Let's see, I'm losing my train here, but I'm trying to think of more examples. Oh yeah, another one was being able to change the function of look-alike modules, based on where they're plugged in.
In other words, essentially do a pin-program type of organization, where you then, because of back wiring, you make the same basic functional module do different functions in different places. And that, again, was something learned from Polaris. The only one in Polaris that did that was a memory. But [INAUDIBLE] was done at all.
And that was one of the things that was carried into Apollo. Because in that one it was organized by bit, rather than-- let's say you had adders in one group, and somewhere like that. There was a module called bit module, which there were 16 of them-- or 14. And that was a good way to split them up.
HALL: No, there was eight, actually, in Block 2, because there was two in one module.
TURNER: Yeah, OK. Yeah, I'd forgotten that.
HALL: Block 1 had 16.
TURNER: It doesn't matter. The basic idea was to do something like that.
HALL: Standard module.
TURNER: Yeah, standard module. And of course that was an advantage, not only physically, that they looked at that. So that when they hit the lineup at Raytheon, they could be built with the same tooling, same operators or similar ones.
HALL: This is standardization. That was one of the key issues that I used to present to Charles Frick justifying integrated circuits. Because in the old version everything was different, the core transistor type, [INAUDIBLE]. There wasn't any commonality at all. And there was no way of getting it in that kind of circuit. With integrated circuits, you could do [INAUDIBLE].
TURNER: Right. I mean, you change. Even though they were basically three-input NOR gates, you could have a fan in capability just by taking a bunch of them together and opening up the cluster resistor, or whatever was necessary. You could do that with the back part.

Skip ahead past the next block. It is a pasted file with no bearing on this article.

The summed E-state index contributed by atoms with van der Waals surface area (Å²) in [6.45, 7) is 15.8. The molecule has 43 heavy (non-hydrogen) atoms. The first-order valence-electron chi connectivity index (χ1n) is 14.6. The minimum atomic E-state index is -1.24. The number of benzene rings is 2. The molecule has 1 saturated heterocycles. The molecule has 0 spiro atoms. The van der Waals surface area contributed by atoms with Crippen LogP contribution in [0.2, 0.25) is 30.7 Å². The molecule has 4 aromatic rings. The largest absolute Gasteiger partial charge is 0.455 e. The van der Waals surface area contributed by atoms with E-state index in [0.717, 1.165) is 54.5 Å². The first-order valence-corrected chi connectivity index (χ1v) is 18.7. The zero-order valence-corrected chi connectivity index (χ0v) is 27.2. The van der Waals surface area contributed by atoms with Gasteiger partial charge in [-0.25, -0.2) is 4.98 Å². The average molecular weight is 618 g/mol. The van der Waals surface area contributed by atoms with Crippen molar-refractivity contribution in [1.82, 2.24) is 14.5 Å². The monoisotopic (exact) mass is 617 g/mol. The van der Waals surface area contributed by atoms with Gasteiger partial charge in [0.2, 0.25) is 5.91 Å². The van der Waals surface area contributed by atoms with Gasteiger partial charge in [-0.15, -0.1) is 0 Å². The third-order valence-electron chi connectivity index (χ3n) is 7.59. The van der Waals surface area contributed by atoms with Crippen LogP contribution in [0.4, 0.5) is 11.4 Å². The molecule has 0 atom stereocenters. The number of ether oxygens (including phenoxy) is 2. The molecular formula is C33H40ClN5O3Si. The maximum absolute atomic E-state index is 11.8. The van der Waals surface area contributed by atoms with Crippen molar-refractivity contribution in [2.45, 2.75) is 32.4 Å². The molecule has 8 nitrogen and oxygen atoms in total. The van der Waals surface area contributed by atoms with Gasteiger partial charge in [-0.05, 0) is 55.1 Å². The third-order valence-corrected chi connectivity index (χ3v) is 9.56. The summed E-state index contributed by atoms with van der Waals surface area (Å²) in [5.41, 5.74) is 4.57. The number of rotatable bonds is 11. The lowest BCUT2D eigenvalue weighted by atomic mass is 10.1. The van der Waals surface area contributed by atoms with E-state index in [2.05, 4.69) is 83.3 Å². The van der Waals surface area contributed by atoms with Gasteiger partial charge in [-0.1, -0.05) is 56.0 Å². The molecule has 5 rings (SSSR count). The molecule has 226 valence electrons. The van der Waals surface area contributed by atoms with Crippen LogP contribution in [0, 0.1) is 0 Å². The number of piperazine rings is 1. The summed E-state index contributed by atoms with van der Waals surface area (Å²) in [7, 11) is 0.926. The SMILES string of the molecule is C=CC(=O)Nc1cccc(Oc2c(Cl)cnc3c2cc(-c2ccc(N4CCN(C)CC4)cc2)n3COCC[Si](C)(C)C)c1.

POUNDSTONE: I'd like to address that. Obviously, the key technology issue was the integrated circuits, as everybody has said. If we had stuck with core transistors it never would have fit, even if you could make it work.
But I think the other key technology and the thing that made the thing a success was Eldon's determination that we were going to use a fixed memory, which ended up being the so-called core rope.
The industry was going out to the other way at the time. This was a time when Bill Gates was getting started.
And, typically, programs were stored in some sort of an erasable memory form. I know when I go around the country and talk to people, and said we had this thing called the core rope memory, they just laughed. And said, there is no way that can be done. Because programmers will never stop changing and, you know--
SPEAKER: Oh yes they will.
POUNDSTONE: The core rope then had two features that were very good for the program. First, its ultra reliability. There's no way that any erasable memory could ever be as reliable as a thing called a core rope. And the second was the discipline that it forced on these software people.
Because when they were told that today is the day you release the program for mission so and so-- because you've got to send those cards, or tapes, or whatever it was to Raytheon, to make these physical things. It was called a program. And then that's going to go down to-- we integrated at the tape, as I recall.
HALL: You won't put any change [INAUDIBLE].
POUNDSTONE: There will be no more changes.
MINDELL: The programs are actually manufactured.
POUNDSTONE: That's right. And that put some discipline in the software people. At that time it was just-- they never had it.
SPEAKER: They still don't.
POUNDSTONE: They don't today. Well, when you use PROMs, you've got the same problems. But we didn't have PROMs.
HANLEY: There was constraint. It was an intellectual anathema. They just didn't want to hear this at all.
POUNDSTONE: No, that's right.